Students can hardly wait to get to quadrant 4.  The pressure is on.  They really don’t want to stop at the turning point, they really want to keep going.  I try to build the suspense as best as I can.  I tell them that it is important for us to stop and think about the author’s message and predict what we think will happen.  We ask ourselves, “How will Louis Sachar tie up all the story lines?”

During the reading of Holes, it is important to review what has happened.  Students get confused about how the plots fit together.  Sometimes students are so concrete in their thinking it is hard for them to get to deeper thinking about the meaning of the book.  For example, one of my students wrote in her letter to Lewis Sachar: “ And when the book said that Clyde Livingston was sitting next to Stanley at Stanley’s new house, I was thinking if Clyde Livingston forgave Stanley and Zero, I’m wondering if Clyde Livingston will teach Zero and Stanley how to play baseball. “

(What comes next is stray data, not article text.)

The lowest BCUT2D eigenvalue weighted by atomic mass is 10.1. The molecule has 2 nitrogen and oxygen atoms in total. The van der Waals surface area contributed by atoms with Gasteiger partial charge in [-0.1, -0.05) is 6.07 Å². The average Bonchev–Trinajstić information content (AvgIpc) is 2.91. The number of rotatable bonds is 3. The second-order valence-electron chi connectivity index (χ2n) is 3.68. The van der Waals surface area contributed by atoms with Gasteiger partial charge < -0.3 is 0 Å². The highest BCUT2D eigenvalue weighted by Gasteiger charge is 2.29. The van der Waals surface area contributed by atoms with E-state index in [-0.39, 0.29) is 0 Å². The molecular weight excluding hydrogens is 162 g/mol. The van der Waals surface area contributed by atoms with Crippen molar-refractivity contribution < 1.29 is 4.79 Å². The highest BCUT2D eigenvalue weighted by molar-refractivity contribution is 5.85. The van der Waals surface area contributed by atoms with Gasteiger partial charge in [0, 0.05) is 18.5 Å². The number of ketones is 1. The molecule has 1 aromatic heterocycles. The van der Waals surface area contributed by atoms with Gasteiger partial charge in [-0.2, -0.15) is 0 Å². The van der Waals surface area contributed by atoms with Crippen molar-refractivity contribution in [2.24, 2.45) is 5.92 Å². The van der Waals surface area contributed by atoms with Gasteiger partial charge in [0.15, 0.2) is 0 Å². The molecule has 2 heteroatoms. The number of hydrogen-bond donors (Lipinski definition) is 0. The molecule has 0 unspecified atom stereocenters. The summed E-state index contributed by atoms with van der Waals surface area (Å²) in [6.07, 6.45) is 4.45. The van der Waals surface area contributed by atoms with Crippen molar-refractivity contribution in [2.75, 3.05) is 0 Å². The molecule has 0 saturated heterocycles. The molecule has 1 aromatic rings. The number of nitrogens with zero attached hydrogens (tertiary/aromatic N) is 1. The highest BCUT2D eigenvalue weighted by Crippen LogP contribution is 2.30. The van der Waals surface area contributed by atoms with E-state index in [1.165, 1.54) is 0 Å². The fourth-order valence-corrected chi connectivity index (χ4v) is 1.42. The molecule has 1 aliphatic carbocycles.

As a teacher, you learn a lot about your students through their writing.  Since we are writing more than we usually would, I can tell who is clear on what is happening in the book and who is not.  The units of study provide so many ways for us to really get into the thinking of our students.  I often tell people that working with the CIA units is like having my own personal reading coach.  Sarah has done the background work and I take it to the next level based on what my students can do.  Since Holes is such a challenging book, it is up to me to help my students get the most out of it.  I have to think about my questioning strategies; how do I share information that can help them get to deeper thinking; how do I continue building on what the students learned in this unit and continue it during the next unit.